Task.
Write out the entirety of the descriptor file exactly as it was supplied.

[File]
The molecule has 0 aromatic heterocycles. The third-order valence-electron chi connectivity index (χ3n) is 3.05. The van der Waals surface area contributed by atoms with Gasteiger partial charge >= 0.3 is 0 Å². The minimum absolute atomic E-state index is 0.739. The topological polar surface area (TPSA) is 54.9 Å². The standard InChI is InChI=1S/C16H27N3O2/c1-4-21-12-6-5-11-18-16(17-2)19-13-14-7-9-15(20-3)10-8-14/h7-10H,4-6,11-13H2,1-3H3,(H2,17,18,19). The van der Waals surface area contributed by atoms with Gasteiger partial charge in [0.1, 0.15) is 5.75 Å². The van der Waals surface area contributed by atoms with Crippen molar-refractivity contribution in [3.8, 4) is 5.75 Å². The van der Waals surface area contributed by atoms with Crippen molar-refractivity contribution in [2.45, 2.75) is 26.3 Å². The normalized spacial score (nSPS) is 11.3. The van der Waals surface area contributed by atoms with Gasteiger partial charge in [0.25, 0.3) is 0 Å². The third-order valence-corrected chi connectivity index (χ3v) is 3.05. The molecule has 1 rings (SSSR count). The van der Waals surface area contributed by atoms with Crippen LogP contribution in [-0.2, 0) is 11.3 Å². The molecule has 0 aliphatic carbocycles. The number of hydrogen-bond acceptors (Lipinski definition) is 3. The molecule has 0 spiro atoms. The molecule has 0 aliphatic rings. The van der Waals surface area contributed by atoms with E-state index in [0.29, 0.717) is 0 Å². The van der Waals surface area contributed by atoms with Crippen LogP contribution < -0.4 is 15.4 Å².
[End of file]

The molecule has 0 aromatic heterocycles. The third-order valence-electron chi connectivity index (χ3n) is 3.05. The van der Waals surface area contributed by atoms with Gasteiger partial charge >= 0.3 is 0 Å². The minimum absolute atomic E-state index is 0.739. The topological polar surface area (TPSA) is 54.9 Å². The standard InChI is InChI=1S/C16H27N3O2/c1-4-21-12-6-5-11-18-16(17-2)19-13-14-7-9-15(20-3)10-8-14/h7-10H,4-6,11-13H2,1-3H3,(H2,17,18,19). The van der Waals surface area contributed by atoms with Gasteiger partial charge in [0.1, 0.15) is 5.75 Å². The van der Waals surface area contributed by atoms with Crippen molar-refractivity contribution in [3.8, 4) is 5.75 Å². The van der Waals surface area contributed by atoms with Crippen molar-refractivity contribution in [2.45, 2.75) is 26.3 Å². The normalized spacial score (nSPS) is 11.3. The van der Waals surface area contributed by atoms with Gasteiger partial charge in [0.25, 0.3) is 0 Å². The third-order valence-corrected chi connectivity index (χ3v) is 3.05. The molecule has 1 rings (SSSR count). The van der Waals surface area contributed by atoms with Crippen LogP contribution in [-0.2, 0) is 11.3 Å². The molecule has 0 aliphatic carbocycles. The number of hydrogen-bond acceptors (Lipinski definition) is 3. The molecule has 0 spiro atoms. The molecule has 0 aliphatic rings. The van der Waals surface area contributed by atoms with E-state index in [0.29, 0.717) is 0 Å². The van der Waals surface area contributed by atoms with Crippen LogP contribution < -0.4 is 15.4 Å².